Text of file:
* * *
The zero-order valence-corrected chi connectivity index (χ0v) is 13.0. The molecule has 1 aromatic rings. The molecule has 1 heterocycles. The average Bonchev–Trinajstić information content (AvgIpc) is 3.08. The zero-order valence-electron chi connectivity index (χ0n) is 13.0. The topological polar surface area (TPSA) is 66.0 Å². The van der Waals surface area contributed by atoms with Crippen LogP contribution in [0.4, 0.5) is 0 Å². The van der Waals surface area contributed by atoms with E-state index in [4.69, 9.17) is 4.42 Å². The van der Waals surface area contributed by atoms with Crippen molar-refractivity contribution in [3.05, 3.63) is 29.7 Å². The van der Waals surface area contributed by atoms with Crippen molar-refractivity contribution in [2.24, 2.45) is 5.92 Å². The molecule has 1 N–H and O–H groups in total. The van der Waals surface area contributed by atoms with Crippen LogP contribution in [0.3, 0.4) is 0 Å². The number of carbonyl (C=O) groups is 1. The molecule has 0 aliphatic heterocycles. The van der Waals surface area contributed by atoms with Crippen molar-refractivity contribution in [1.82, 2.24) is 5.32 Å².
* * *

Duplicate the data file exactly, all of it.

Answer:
The zero-order valence-corrected chi connectivity index (χ0v) is 13.0. The molecule has 1 aromatic rings. The molecule has 1 heterocycles. The average Bonchev–Trinajstić information content (AvgIpc) is 3.08. The zero-order valence-electron chi connectivity index (χ0n) is 13.0. The topological polar surface area (TPSA) is 66.0 Å². The van der Waals surface area contributed by atoms with Crippen LogP contribution in [0.4, 0.5) is 0 Å². The van der Waals surface area contributed by atoms with E-state index in [4.69, 9.17) is 4.42 Å². The van der Waals surface area contributed by atoms with Crippen molar-refractivity contribution in [3.05, 3.63) is 29.7 Å². The van der Waals surface area contributed by atoms with Crippen molar-refractivity contribution in [2.24, 2.45) is 5.92 Å². The molecule has 1 N–H and O–H groups in total. The van der Waals surface area contributed by atoms with Crippen LogP contribution in [0.3, 0.4) is 0 Å². The number of carbonyl (C=O) groups is 1. The molecule has 0 aliphatic heterocycles. The van der Waals surface area contributed by atoms with Crippen molar-refractivity contribution in [1.82, 2.24) is 5.32 Å².